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The early numbers don't look good for California Republicans

The early numbers don't look good for California Republicans
Some of the top challengers by fundraising in California's House races. Top row: Josh Harder, Mai Khanh Tran, Harley Rouda. Center row: Paul Kerr, Gil Cisneros and Andy Thorburn. Bottom row: Mike Levin, Bryan Caforio and Doug Applegate.

There are far more challengers running for California’s House seats in 2018 than at this point in the last campaign, and there hasn’t been this much money raised for House elections this early in years, according to a Los Angeles Times analysis of campaign finance reports.

As Democrats work to regain power in the House, there are more than three times as many congressional challengers across the state today than there were before the 2016 election. With 80 challengers so far, the candidates have raised money more quickly than any group of challengers going back to 2003.

That’s particularly true in the 13 races where Republican and Democratic incumbents are being targeted. Challengers there have raised more than five times more than the 2016 challengers had this far out from the election. Nearly 70% of the money raised by all congressional challengers has gone to the four Republican-held districts in Orange County that Democrats consider key to their chances.

Money is not the only factor in a tough campaign and much could still change ahead of the June primary, in which the top two vote getters advance to the November election regardless of party. But the totals so far give a window into the viability of the field of candidates and the energy behind their campaigns.

The numbers should give Republican incumbents plenty of reasons to worry.

There’s way more money being raised in California House races

The $14.9 million the 80 challengers have raised to date is the highest amount of any similar period since 2003, according to data from the nonpartisan Campaign Finance Institute. The closest California congressional challengers came to raising this much the year before an election was $7.2 million, back in 2011. (Campaign finance data before 2003 is not comparable because of a landmark campaign finance law that went into effect that year.)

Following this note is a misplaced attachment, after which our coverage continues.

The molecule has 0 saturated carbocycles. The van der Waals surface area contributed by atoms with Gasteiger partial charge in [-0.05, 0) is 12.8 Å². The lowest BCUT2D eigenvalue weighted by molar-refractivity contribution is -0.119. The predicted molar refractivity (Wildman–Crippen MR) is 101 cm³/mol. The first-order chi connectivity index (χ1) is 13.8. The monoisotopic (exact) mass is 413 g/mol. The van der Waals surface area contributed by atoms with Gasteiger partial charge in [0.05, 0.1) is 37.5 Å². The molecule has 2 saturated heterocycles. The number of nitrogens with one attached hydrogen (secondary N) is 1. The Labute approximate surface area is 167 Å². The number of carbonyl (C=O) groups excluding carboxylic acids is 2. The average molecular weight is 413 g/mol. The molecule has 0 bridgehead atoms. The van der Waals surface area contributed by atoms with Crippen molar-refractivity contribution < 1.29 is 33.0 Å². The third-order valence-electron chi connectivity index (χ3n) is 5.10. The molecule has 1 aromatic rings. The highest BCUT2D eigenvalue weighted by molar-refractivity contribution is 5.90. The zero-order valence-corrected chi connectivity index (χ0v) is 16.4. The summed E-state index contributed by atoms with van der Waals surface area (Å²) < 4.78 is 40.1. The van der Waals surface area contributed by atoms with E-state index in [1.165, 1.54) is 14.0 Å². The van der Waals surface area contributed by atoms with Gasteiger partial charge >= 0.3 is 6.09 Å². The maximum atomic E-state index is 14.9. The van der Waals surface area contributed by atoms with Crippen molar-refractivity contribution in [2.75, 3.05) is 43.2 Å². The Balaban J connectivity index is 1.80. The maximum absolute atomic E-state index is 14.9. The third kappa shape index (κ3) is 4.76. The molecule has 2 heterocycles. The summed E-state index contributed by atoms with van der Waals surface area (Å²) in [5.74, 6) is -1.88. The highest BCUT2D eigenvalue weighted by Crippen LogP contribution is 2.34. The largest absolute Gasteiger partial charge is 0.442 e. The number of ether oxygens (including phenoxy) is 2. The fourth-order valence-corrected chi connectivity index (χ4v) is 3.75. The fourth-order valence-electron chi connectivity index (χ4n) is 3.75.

Ally J. Levine
Ally J. Levine

Most of the money is going to fight Republicans

The explosion of challengers and dollars is not evenly distributed: 90% of the money raised by California challengers has gone to Democrats, in part because they far outnumber Republican challengers. Of the 80, 58 are Democrats.

There are also nine Republican-held and five Democratic-held districts where at least one challenger has raised $100,000 or more — a record for those measures.

The California numbers reflect a nationwide trend

There are far more challengers running across the country this year too, and most of them are Democrats.

An analysis by the Campaign Finance Institute shows 391 Democrats had filed as challengers and raised at least $5,000 by Sept. 30. Only 71 Republican challengers nationwide had done so.

“In modern times, this is simply unprecedented,” says Michael J. Malbin, executive director of the institute, a think tank that studies campaign money. “We’ve seen many Democrats deciding that this may be their chance. At the same time, you’re seeing Republicans who might in other years be viable candidates, saying, ‘This is not the year.’”

High numbers of challengers have preceded big wave elections

The closest either party has come to these numbers going back to 2003 was in October 2009, when 184 Republicans challengers and 71 Democrats reported raising at least $5,000. The next year, the GOP won 63 House seats and four in the Senate, the biggest sweep in decades.